Superannuation system doesn’t deliver as COVID-19 puts paid to the old expression “looking forward to retirement”
7 July 2020 | Staff Writers (Image: Jack Finnigan)
A survey of over 1,000 current and prospective retirees shows uncertainty over their future quality of life and apprehension as to whether their retirement funds will last.
Analysis from wealth managers Allianz Retire+ reveals that Australian retirees are downgrading their retirement expectations, spending less on luxuries, and are fearful and confused about the safety of their investments.
Only one-third of those surveyed feel confident in their financial position, while 66% no longer believe Australia’s superannuation system will provide them with a dignified retirement.
Says, Allianz Retire+ CEO Matt Rady, “It suggests the Australian superannuation system, which is lauded as one of the best globally, is not working for a great deal of the people it’s designed for.
“Moreover, COVID-19’s impact has exposed systemic issues in the drawdown phase of retirement, highlighting shortcomings in retirement product design, access to financial advice and superannuation education.”
Retirees nervous even before COVID-19
A corresponding survey in 2019 found retirees “feeling nervous and uncertain about what’s ahead and lacked in investing confidence.”
The backdrop for that survey was a climate of very low returns on fixed interest deposits, soft economic conditions, a market slowdown in residential property and equity market risk.
Says Rady, “On both occasions the research indicated retirees want safe, simple, low-cost retirement products with certainty a key feature. Unfortunately, the investment industry is not generally meeting that need.
“The current survey found that three in four retirees are not confident about how long their money will last in retirement and when asked about their investments during the pandemic, only 18% felt their investments would be safe in case of economic downturn. They also reported being largely risk averse, seemingly exacerbated by the pandemic.”
Half of those surveyed reported COVID-19 had prompted them to far more closely monitor their investments.
Most alarming only one in three respondents said were happy with the federal government’s response to COVID-19 policies that affect their retirement.
Says Rady, “The pandemic has brought many of the systemic issues back to the surface and there needs to be a greater sense of urgency in delivering change to the system.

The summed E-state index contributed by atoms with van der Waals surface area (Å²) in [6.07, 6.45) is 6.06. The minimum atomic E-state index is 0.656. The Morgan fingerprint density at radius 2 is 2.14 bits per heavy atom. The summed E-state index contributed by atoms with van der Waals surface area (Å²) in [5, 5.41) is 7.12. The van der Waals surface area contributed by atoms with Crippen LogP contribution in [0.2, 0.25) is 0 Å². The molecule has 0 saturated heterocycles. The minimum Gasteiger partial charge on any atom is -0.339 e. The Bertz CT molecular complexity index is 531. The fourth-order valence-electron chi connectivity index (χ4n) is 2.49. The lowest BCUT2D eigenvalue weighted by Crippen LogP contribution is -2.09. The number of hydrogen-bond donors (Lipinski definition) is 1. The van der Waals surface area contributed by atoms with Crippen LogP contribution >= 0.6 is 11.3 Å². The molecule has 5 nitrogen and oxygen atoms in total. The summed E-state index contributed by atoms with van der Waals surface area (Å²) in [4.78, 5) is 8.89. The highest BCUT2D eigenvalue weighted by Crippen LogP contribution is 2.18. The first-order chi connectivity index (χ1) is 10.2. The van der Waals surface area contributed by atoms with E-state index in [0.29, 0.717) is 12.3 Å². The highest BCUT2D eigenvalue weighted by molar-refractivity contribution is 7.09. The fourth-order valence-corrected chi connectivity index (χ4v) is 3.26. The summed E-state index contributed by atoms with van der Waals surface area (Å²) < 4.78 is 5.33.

Prospective retirees have greatest concerns
Unsurprisingly prospective retirees, defined in the survey as those with seven years or less until retirement are feeling the pinch. For many people in that category, the final years of their working life represent a concerted period where they have the financial capacity to top up their retirement savings.
Four out of ten of prospective retirees reported losing money throughout the COVID-19 pandemic, while more than one-fifth say their employment situation has changed or they expect it to.
According to Rady, “Falling retirement savings and rising job insecurity is a toxic combination. Around one in three prospective retirees now have more negative expectations of their retirement. And 77% of prospective retirees do not believe superannuation will provide them with enough money in retirement.
“Those nearing retirement have been particularly hurt by the downturn. These investors tend to have more funds allocated to shares, so have higher susceptibility to market crashes. Typically, they are still working and need that income to build retirement savings.
“This is where the impact of COVID-19 has shown the danger of ‘sequencing risk’, where the timing of poor market returns can permanently damage retirement savings. Prospective retiree investors can ill afford to have the share component of their superannuation crushed by market volatility. Many do not have enough time left in the workforce to rebuild their wealth.”
On their own
Reflecting general uncertainty and physical isolation brought on by COVID-19 lockdowns, 79% of those surveyed did not seek financial advice during COVID-19.
For many loss of income and declining asset values was a key concern with two-thirds shying away from financial advisers because they felt the service was too costly.
Among those who did seek financial advice, 68% reported they will stick with their existing financial plans.